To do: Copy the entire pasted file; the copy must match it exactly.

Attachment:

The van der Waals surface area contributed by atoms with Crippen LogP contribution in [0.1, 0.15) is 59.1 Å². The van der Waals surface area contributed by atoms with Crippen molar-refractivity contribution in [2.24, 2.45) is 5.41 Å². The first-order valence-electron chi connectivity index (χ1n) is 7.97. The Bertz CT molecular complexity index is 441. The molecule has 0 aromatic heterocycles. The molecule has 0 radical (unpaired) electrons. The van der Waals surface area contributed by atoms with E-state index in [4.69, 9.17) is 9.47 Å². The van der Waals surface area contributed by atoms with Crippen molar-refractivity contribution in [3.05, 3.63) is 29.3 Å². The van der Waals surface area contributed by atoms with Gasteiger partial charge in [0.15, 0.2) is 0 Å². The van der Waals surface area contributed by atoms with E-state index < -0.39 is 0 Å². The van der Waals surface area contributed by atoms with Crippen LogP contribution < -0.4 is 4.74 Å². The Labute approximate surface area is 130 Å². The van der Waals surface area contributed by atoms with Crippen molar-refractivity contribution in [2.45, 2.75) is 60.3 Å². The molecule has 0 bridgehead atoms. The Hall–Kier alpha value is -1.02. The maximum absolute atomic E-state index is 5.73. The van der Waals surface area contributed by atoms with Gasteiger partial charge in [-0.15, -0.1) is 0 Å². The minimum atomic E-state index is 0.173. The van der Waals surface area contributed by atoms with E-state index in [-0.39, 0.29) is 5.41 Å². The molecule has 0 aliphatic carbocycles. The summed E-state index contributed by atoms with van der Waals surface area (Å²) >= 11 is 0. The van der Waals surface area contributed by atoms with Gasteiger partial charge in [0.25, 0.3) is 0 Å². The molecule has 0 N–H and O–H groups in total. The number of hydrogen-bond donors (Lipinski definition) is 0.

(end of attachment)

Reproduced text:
The van der Waals surface area contributed by atoms with Crippen LogP contribution in [0.1, 0.15) is 59.1 Å². The van der Waals surface area contributed by atoms with Crippen molar-refractivity contribution in [2.24, 2.45) is 5.41 Å². The first-order valence-electron chi connectivity index (χ1n) is 7.97. The Bertz CT molecular complexity index is 441. The molecule has 0 aromatic heterocycles. The molecule has 0 radical (unpaired) electrons. The van der Waals surface area contributed by atoms with E-state index in [4.69, 9.17) is 9.47 Å². The van der Waals surface area contributed by atoms with Crippen molar-refractivity contribution in [3.05, 3.63) is 29.3 Å². The van der Waals surface area contributed by atoms with Gasteiger partial charge in [0.15, 0.2) is 0 Å². The van der Waals surface area contributed by atoms with E-state index < -0.39 is 0 Å². The van der Waals surface area contributed by atoms with Crippen LogP contribution < -0.4 is 4.74 Å². The Labute approximate surface area is 130 Å². The van der Waals surface area contributed by atoms with Crippen molar-refractivity contribution in [2.45, 2.75) is 60.3 Å². The molecule has 0 bridgehead atoms. The Hall–Kier alpha value is -1.02. The maximum absolute atomic E-state index is 5.73. The van der Waals surface area contributed by atoms with Gasteiger partial charge in [-0.15, -0.1) is 0 Å². The minimum atomic E-state index is 0.173. The van der Waals surface area contributed by atoms with E-state index in [-0.39, 0.29) is 5.41 Å². The molecule has 0 aliphatic carbocycles. The summed E-state index contributed by atoms with van der Waals surface area (Å²) >= 11 is 0. The van der Waals surface area contributed by atoms with Gasteiger partial charge in [0.25, 0.3) is 0 Å². The molecule has 0 N–H and O–H groups in total. The number of hydrogen-bond donors (Lipinski definition) is 0.